[linux-audio-user] That whole mp3 vs. ogg vs. wma vs. yomamma thing

Mathias Lundgren mathias_lundgren at bredband.net
Sun Oct 12 06:50:01 EDT 2003

fredagen den 10 oktober 2003 19.10 skrev Pete Bessman:
> The problem, as I see it, is distribution.  To take advantage of the big
> daddy, P2P, people gotta know who you are and want your stuff in advance.
> You can try using misleading filenames or info tags so that your stuff
> gets accidentaly downloaded, but I personally just delete stuff like
> that, so I wouldn't recommed it. You have a better chance of getting
> heard by option 2, the music websites, if someone is doing genre
> browsing, but then you're going to have to use mp3.  As for CD ripping...
> well, if that even becomes an option then we've already won IMHO.
> In my perfect world, everyone would use ogg or flac or some other equally
> libre format.  In order to help realize that goal, we need to gain
> musical clout so that the kids look up to us, and then choose to
> distribute solely in formats that we endorse.  We gotta have that clout
> first, however, and we aren't gonna get that without compromising.  A
> good solution, in my pea brain, is to setup an account with something
> like mp3.com and post a few _good_ songs (the songs have to be _good_ or
> else we're dead in the water).  If you get the kid's attention, they'll
> check out your personal artist page, from which you can link to your
> homepage where they can get "even more and newer" music in the "vastly
> superior and unrestrained" ogg format. The songwriting is going to be the
> biggest factor, IMHO.  Without kickin' tunes, nothing else matters.
> Period.  Get good songs, get them distributed, get popularity, get power,
> establish ogg as the new lingua franca for the hip and rebellious music
> community.

Well spoken! I think this is not only related to ogg, it's related to most of 
the technology in the linux audio scene. We need to show people that it can 
actually be used to create great stuff. 

IMPO Linux audio isn't ready for the average Windows/Mac-user, but there is 
actually great stuff out there, and I bet you can use it to produce something 
that sounds great to listen to, without having to buy a lot of expensive 
hardware. But how do we catch people's interest? Right now, I'm not sure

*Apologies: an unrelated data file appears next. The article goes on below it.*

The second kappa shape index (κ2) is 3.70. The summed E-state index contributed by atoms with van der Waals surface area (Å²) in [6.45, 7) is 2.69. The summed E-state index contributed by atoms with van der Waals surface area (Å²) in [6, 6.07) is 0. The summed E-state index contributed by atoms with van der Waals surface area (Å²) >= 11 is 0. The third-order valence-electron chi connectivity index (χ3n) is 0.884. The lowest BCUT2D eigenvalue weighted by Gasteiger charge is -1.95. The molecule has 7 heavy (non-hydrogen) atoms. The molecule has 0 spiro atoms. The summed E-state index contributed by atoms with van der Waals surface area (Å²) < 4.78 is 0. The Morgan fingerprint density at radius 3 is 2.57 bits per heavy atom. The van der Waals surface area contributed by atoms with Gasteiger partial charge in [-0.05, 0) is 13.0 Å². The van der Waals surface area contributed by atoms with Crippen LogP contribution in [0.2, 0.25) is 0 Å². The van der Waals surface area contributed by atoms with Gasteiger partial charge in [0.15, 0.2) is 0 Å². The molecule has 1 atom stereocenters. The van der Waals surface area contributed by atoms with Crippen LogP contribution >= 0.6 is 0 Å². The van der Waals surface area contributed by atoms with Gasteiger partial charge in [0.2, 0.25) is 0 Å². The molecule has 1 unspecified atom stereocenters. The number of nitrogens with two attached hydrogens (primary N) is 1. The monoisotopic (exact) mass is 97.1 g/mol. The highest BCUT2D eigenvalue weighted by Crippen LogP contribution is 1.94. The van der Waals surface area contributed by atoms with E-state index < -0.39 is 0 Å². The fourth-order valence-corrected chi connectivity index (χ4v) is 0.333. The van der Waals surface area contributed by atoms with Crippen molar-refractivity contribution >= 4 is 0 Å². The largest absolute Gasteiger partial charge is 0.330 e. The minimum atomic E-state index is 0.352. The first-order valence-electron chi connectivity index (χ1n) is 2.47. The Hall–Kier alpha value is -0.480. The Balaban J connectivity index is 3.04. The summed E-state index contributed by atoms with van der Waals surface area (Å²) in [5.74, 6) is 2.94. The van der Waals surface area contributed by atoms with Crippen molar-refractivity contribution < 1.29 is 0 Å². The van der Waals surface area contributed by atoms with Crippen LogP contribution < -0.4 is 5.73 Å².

we're doing that (or perhaps I've been missing something. In that case, point 
me in a good direction). 

Personally, I went into linux audio with the intention to actually produce 
something that sounds equally good compared to stuff I've made with other, 
proprietary, apps, but I find myself getting more and more stuck into 
programming, not creating music ("I just need this little feature, then I'm 
satisfied, oh, and this little feature too... Gotta fix that... And why isn't 
this working?....."). Since I'm fond of both types of activities, I'm not 
complaining. I'm enjoying myself. A lot. But there's not a lot music 

I think it would be worth lots to have a great showcase of things created with 
only free software. To actually have a bunch of living proof that shows what 
is actually possible to do, in the current state of linux audio software. 
High quality stuff (I guess one could argue a lot about what high quality 
stuff is, though). That speaks stronger to the "ordinary music lover" than a 
list of technical features of programs and file formats. I wish that all the 
audio apps would put up links to GOOD stuff actually produced using the apps. 
Not just "this is a sound created by a sine wave, a resonance filter and 
yaddayaddayadda" (even though I find such things cool, myself). Or perhaps 
(horrible thought), there isn't any such stuff? Are we actually only using 
the software to create "Absolute Sinus x" over and over again? Most of my 
audio friends seem to think that. I would love to prove them wrong. 

Is there such a showcase anywhere? I know there is good material out there 
made with Ardour, etc, but is it enough to make a showcase of? I bet there 
are a lot of warez-using hobbyist musicians that would love to switch, if 
they only believed there actually is a free alternative. Who wouldn't mind to 
get their hands a little dirty, if they only knew they could actually produce 
something that sounds ok in the end. The more ppl we get interested in these 
things, the better.


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